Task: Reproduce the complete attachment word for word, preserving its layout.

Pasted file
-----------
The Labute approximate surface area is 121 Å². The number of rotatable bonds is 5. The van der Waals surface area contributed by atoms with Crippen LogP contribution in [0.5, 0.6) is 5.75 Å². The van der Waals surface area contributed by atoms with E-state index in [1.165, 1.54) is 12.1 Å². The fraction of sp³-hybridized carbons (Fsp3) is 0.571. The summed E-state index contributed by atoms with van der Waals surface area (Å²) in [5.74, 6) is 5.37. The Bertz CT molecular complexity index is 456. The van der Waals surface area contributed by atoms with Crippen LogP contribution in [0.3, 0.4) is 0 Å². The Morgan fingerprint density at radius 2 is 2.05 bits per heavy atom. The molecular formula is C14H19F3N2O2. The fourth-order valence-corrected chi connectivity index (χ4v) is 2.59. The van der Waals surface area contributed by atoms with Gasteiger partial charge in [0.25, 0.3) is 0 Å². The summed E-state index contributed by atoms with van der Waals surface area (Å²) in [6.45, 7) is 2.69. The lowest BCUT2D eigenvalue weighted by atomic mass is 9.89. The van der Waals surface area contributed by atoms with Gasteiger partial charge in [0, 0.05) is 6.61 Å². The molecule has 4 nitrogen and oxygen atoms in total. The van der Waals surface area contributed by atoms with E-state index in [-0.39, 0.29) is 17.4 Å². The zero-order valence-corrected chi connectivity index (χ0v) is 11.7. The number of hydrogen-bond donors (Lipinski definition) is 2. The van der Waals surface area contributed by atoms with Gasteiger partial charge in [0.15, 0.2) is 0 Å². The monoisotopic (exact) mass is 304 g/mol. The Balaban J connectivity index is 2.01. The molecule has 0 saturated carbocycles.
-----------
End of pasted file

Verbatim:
The Labute approximate surface area is 121 Å². The number of rotatable bonds is 5. The van der Waals surface area contributed by atoms with Crippen LogP contribution in [0.5, 0.6) is 5.75 Å². The van der Waals surface area contributed by atoms with E-state index in [1.165, 1.54) is 12.1 Å². The fraction of sp³-hybridized carbons (Fsp3) is 0.571. The summed E-state index contributed by atoms with van der Waals surface area (Å²) in [5.74, 6) is 5.37. The Bertz CT molecular complexity index is 456. The van der Waals surface area contributed by atoms with Crippen LogP contribution in [0.3, 0.4) is 0 Å². The Morgan fingerprint density at radius 2 is 2.05 bits per heavy atom. The molecular formula is C14H19F3N2O2. The fourth-order valence-corrected chi connectivity index (χ4v) is 2.59. The van der Waals surface area contributed by atoms with Gasteiger partial charge in [0.25, 0.3) is 0 Å². The summed E-state index contributed by atoms with van der Waals surface area (Å²) in [6.45, 7) is 2.69. The lowest BCUT2D eigenvalue weighted by atomic mass is 9.89. The van der Waals surface area contributed by atoms with Gasteiger partial charge in [0, 0.05) is 6.61 Å². The molecule has 4 nitrogen and oxygen atoms in total. The van der Waals surface area contributed by atoms with E-state index in [-0.39, 0.29) is 17.4 Å². The zero-order valence-corrected chi connectivity index (χ0v) is 11.7. The number of hydrogen-bond donors (Lipinski definition) is 2. The van der Waals surface area contributed by atoms with Gasteiger partial charge in [0.15, 0.2) is 0 Å². The monoisotopic (exact) mass is 304 g/mol. The Balaban J connectivity index is 2.01. The molecule has 0 saturated carbocycles.